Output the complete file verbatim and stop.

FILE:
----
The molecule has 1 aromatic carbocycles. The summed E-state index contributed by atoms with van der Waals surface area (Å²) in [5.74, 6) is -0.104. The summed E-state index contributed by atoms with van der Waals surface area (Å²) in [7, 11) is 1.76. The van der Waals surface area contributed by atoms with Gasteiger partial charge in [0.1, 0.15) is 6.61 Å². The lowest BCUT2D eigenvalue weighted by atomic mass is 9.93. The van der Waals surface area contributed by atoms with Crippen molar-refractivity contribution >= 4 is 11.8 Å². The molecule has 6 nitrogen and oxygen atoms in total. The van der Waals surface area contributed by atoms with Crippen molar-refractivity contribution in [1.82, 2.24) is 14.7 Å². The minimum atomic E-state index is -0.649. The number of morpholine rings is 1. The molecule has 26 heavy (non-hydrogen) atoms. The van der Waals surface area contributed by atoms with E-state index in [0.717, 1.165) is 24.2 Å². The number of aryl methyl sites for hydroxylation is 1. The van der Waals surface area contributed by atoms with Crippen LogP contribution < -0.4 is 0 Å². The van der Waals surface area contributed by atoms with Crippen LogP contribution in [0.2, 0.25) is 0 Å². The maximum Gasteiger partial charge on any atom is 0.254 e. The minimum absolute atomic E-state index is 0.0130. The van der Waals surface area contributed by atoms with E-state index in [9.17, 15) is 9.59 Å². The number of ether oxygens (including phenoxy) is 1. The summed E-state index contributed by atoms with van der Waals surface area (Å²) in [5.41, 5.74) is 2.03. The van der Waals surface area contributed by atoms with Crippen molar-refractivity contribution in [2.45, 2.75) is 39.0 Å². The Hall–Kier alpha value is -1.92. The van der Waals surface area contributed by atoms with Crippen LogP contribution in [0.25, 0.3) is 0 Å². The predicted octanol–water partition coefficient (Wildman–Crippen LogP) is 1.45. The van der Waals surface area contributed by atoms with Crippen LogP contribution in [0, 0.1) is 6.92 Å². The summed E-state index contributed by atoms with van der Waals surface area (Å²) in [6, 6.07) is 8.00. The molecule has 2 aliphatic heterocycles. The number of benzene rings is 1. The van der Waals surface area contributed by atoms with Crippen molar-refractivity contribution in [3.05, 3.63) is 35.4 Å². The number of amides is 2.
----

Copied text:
The molecule has 1 aromatic carbocycles. The summed E-state index contributed by atoms with van der Waals surface area (Å²) in [5.74, 6) is -0.104. The summed E-state index contributed by atoms with van der Waals surface area (Å²) in [7, 11) is 1.76. The van der Waals surface area contributed by atoms with Gasteiger partial charge in [0.1, 0.15) is 6.61 Å². The lowest BCUT2D eigenvalue weighted by atomic mass is 9.93. The van der Waals surface area contributed by atoms with Crippen molar-refractivity contribution >= 4 is 11.8 Å². The molecule has 6 nitrogen and oxygen atoms in total. The van der Waals surface area contributed by atoms with Crippen molar-refractivity contribution in [1.82, 2.24) is 14.7 Å². The minimum atomic E-state index is -0.649. The number of morpholine rings is 1. The molecule has 26 heavy (non-hydrogen) atoms. The van der Waals surface area contributed by atoms with E-state index in [0.717, 1.165) is 24.2 Å². The number of aryl methyl sites for hydroxylation is 1. The van der Waals surface area contributed by atoms with Crippen LogP contribution < -0.4 is 0 Å². The van der Waals surface area contributed by atoms with Crippen LogP contribution in [0.2, 0.25) is 0 Å². The maximum Gasteiger partial charge on any atom is 0.254 e. The minimum absolute atomic E-state index is 0.0130. The van der Waals surface area contributed by atoms with E-state index in [9.17, 15) is 9.59 Å². The number of ether oxygens (including phenoxy) is 1. The summed E-state index contributed by atoms with van der Waals surface area (Å²) in [5.41, 5.74) is 2.03. The van der Waals surface area contributed by atoms with Crippen molar-refractivity contribution in [2.45, 2.75) is 39.0 Å². The Hall–Kier alpha value is -1.92. The van der Waals surface area contributed by atoms with Crippen LogP contribution in [0.25, 0.3) is 0 Å². The predicted octanol–water partition coefficient (Wildman–Crippen LogP) is 1.45. The van der Waals surface area contributed by atoms with Crippen LogP contribution in [0, 0.1) is 6.92 Å². The summed E-state index contributed by atoms with van der Waals surface area (Å²) in [6, 6.07) is 8.00. The molecule has 2 aliphatic heterocycles. The number of benzene rings is 1. The van der Waals surface area contributed by atoms with Crippen molar-refractivity contribution in [3.05, 3.63) is 35.4 Å². The number of amides is 2.